Summary

Stem cell treatments have the potential to revolutionize medicine. It could be possible to develop stem cell–based treatments for chronic heart disease, Type I diabetes, and Parkinson’s disease, for example, and to use stem cells in the healing of spinal cord damage, the brain damage caused by a stroke, or the damage to heart muscles caused by a heart attack.

In California, in recognition of this potential, Proposition 71 set up a 10-year, $3 billion program to build facilities for stem cell studies and to fund research with the ultimate goal of helping to develop therapies based on stem cells.

This research, however, would require a steady supply of stem cells, particularly human embryonic stem cells. Those embryonic stem cells are collected from developing human embryos that are created from eggs—or oocytes—harvested from the ovaries of female donors.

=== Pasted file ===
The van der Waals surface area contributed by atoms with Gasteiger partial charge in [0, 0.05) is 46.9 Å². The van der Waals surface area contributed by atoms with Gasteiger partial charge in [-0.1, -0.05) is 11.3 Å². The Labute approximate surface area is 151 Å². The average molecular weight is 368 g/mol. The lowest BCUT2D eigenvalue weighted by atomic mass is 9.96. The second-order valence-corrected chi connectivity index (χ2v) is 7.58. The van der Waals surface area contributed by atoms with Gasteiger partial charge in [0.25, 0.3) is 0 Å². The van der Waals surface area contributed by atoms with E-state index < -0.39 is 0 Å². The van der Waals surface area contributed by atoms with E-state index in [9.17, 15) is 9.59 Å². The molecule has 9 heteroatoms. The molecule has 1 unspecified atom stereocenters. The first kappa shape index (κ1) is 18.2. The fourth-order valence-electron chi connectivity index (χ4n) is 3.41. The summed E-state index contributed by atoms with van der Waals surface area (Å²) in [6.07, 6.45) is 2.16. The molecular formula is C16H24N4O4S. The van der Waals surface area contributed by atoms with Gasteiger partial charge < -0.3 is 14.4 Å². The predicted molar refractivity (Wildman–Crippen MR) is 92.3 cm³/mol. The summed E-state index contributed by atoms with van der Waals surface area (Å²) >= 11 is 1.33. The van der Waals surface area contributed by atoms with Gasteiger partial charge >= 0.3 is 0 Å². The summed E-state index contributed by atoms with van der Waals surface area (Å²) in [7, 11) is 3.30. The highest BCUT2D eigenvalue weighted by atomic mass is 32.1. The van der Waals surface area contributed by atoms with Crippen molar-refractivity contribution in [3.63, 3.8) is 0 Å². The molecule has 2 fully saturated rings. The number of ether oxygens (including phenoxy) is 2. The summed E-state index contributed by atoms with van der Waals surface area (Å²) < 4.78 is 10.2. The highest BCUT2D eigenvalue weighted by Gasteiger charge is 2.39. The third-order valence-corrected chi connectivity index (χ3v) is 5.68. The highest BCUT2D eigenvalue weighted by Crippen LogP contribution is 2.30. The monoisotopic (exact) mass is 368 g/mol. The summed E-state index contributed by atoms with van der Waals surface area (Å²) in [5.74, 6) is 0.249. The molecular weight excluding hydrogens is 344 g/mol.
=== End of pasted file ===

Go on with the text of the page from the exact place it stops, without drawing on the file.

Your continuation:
The oocyte donation process is not without its risks to the donors, and the California Institute for Regenerative Medicine contracted with the National Academies to assemble a workshop that would bring together experts from various areas to address the questions of what is known about these risks, what needs to be known, and what can be done to minimize them. In response, the National Academies formed the Committee on Assessing the Medical Risks of Human Oocyte Donation for Stem Cell Research that held a workshop in San Francisco on September 28, 2006, devoted to those issues. This report is a summary and synthesis of that workshop.

The report summarizes the views expressed by workshop participants, and while the committee is responsible for the overall quality and accuracy of the report as a record of what transpired at the workshop, the views contained in the report are not necessarily those of the committee.